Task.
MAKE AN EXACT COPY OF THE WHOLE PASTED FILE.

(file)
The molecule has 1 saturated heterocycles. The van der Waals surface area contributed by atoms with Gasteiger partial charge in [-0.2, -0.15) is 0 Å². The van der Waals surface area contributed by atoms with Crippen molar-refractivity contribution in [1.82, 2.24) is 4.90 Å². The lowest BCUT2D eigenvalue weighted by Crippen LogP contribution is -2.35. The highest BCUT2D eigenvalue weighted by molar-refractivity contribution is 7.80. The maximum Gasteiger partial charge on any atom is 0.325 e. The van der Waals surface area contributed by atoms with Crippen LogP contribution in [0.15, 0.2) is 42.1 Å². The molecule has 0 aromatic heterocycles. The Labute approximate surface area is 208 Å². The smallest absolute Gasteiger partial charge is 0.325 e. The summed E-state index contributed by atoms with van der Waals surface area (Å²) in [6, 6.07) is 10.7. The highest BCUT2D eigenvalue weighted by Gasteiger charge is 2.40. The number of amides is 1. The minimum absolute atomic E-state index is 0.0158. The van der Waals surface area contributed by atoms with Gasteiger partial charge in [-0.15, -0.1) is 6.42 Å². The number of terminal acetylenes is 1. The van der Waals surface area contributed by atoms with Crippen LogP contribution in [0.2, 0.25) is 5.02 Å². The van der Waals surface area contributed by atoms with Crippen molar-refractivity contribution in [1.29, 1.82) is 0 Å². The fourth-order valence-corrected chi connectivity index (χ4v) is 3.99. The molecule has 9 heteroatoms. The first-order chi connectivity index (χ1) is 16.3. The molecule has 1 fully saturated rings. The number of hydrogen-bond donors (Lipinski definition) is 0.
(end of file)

The molecule has 1 saturated heterocycles. The van der Waals surface area contributed by atoms with Gasteiger partial charge in [-0.2, -0.15) is 0 Å². The van der Waals surface area contributed by atoms with Crippen molar-refractivity contribution in [1.82, 2.24) is 4.90 Å². The lowest BCUT2D eigenvalue weighted by Crippen LogP contribution is -2.35. The highest BCUT2D eigenvalue weighted by molar-refractivity contribution is 7.80. The maximum Gasteiger partial charge on any atom is 0.325 e. The van der Waals surface area contributed by atoms with Crippen LogP contribution in [0.15, 0.2) is 42.1 Å². The molecule has 0 aromatic heterocycles. The Labute approximate surface area is 208 Å². The smallest absolute Gasteiger partial charge is 0.325 e. The summed E-state index contributed by atoms with van der Waals surface area (Å²) in [6, 6.07) is 10.7. The highest BCUT2D eigenvalue weighted by Gasteiger charge is 2.40. The number of amides is 1. The minimum absolute atomic E-state index is 0.0158. The van der Waals surface area contributed by atoms with Gasteiger partial charge in [-0.15, -0.1) is 6.42 Å². The number of terminal acetylenes is 1. The van der Waals surface area contributed by atoms with Crippen LogP contribution in [0.2, 0.25) is 5.02 Å². The van der Waals surface area contributed by atoms with Crippen molar-refractivity contribution in [1.29, 1.82) is 0 Å². The fourth-order valence-corrected chi connectivity index (χ4v) is 3.99. The molecule has 9 heteroatoms. The first-order chi connectivity index (χ1) is 16.3. The molecule has 1 fully saturated rings. The number of hydrogen-bond donors (Lipinski definition) is 0.